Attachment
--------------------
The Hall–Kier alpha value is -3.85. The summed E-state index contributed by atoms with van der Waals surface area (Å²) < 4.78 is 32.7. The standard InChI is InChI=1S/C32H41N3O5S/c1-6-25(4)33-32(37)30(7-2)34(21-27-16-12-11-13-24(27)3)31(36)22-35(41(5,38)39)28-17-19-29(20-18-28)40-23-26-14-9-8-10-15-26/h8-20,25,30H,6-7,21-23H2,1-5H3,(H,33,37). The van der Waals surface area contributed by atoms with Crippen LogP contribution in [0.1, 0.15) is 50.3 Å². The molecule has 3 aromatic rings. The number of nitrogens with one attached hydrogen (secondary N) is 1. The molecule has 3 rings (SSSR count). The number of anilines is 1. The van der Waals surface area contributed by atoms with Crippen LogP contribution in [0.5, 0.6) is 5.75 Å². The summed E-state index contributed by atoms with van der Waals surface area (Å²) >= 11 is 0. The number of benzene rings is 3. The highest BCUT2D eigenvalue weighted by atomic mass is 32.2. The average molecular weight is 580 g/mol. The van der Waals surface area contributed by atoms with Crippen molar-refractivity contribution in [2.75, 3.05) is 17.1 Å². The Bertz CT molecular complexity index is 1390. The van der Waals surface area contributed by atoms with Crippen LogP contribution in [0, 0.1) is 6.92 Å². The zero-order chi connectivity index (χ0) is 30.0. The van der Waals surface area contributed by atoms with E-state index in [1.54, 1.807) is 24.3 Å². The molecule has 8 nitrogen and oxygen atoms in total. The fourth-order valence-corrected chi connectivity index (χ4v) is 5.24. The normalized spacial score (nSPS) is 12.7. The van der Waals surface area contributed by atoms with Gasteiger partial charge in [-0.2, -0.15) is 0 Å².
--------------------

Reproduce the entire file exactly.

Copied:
The Hall–Kier alpha value is -3.85. The summed E-state index contributed by atoms with van der Waals surface area (Å²) < 4.78 is 32.7. The standard InChI is InChI=1S/C32H41N3O5S/c1-6-25(4)33-32(37)30(7-2)34(21-27-16-12-11-13-24(27)3)31(36)22-35(41(5,38)39)28-17-19-29(20-18-28)40-23-26-14-9-8-10-15-26/h8-20,25,30H,6-7,21-23H2,1-5H3,(H,33,37). The van der Waals surface area contributed by atoms with Crippen LogP contribution in [0.1, 0.15) is 50.3 Å². The molecule has 3 aromatic rings. The number of nitrogens with one attached hydrogen (secondary N) is 1. The molecule has 3 rings (SSSR count). The number of anilines is 1. The van der Waals surface area contributed by atoms with Crippen LogP contribution in [0.5, 0.6) is 5.75 Å². The summed E-state index contributed by atoms with van der Waals surface area (Å²) >= 11 is 0. The number of benzene rings is 3. The highest BCUT2D eigenvalue weighted by atomic mass is 32.2. The average molecular weight is 580 g/mol. The van der Waals surface area contributed by atoms with Crippen molar-refractivity contribution in [2.75, 3.05) is 17.1 Å². The Bertz CT molecular complexity index is 1390. The van der Waals surface area contributed by atoms with Crippen LogP contribution in [0, 0.1) is 6.92 Å². The zero-order chi connectivity index (χ0) is 30.0. The van der Waals surface area contributed by atoms with E-state index in [1.54, 1.807) is 24.3 Å². The molecule has 8 nitrogen and oxygen atoms in total. The fourth-order valence-corrected chi connectivity index (χ4v) is 5.24. The normalized spacial score (nSPS) is 12.7. The van der Waals surface area contributed by atoms with Gasteiger partial charge in [-0.2, -0.15) is 0 Å².